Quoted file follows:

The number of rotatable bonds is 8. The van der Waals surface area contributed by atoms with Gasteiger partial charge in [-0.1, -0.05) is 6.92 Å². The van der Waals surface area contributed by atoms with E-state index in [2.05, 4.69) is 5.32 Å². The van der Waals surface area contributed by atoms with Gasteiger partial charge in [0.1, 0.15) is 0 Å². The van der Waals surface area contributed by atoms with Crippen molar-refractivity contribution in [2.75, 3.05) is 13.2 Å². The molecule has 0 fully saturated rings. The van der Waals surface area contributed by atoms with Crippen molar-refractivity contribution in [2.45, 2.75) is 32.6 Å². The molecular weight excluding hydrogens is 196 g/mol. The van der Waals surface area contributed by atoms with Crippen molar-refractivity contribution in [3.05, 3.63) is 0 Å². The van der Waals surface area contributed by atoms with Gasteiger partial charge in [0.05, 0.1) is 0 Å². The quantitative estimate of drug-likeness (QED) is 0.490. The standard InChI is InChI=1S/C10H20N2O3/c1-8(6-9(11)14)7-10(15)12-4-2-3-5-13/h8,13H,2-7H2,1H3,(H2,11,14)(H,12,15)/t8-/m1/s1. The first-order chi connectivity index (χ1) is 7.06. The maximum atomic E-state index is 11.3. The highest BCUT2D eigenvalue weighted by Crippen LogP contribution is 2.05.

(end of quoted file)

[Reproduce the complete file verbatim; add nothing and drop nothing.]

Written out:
The number of rotatable bonds is 8. The van der Waals surface area contributed by atoms with Gasteiger partial charge in [-0.1, -0.05) is 6.92 Å². The van der Waals surface area contributed by atoms with E-state index in [2.05, 4.69) is 5.32 Å². The van der Waals surface area contributed by atoms with Gasteiger partial charge in [0.1, 0.15) is 0 Å². The van der Waals surface area contributed by atoms with Crippen molar-refractivity contribution in [2.75, 3.05) is 13.2 Å². The molecule has 0 fully saturated rings. The van der Waals surface area contributed by atoms with Crippen molar-refractivity contribution in [2.45, 2.75) is 32.6 Å². The molecular weight excluding hydrogens is 196 g/mol. The van der Waals surface area contributed by atoms with Crippen molar-refractivity contribution in [3.05, 3.63) is 0 Å². The van der Waals surface area contributed by atoms with Gasteiger partial charge in [0.05, 0.1) is 0 Å². The quantitative estimate of drug-likeness (QED) is 0.490. The standard InChI is InChI=1S/C10H20N2O3/c1-8(6-9(11)14)7-10(15)12-4-2-3-5-13/h8,13H,2-7H2,1H3,(H2,11,14)(H,12,15)/t8-/m1/s1. The first-order chi connectivity index (χ1) is 7.06. The maximum atomic E-state index is 11.3. The highest BCUT2D eigenvalue weighted by Crippen LogP contribution is 2.05.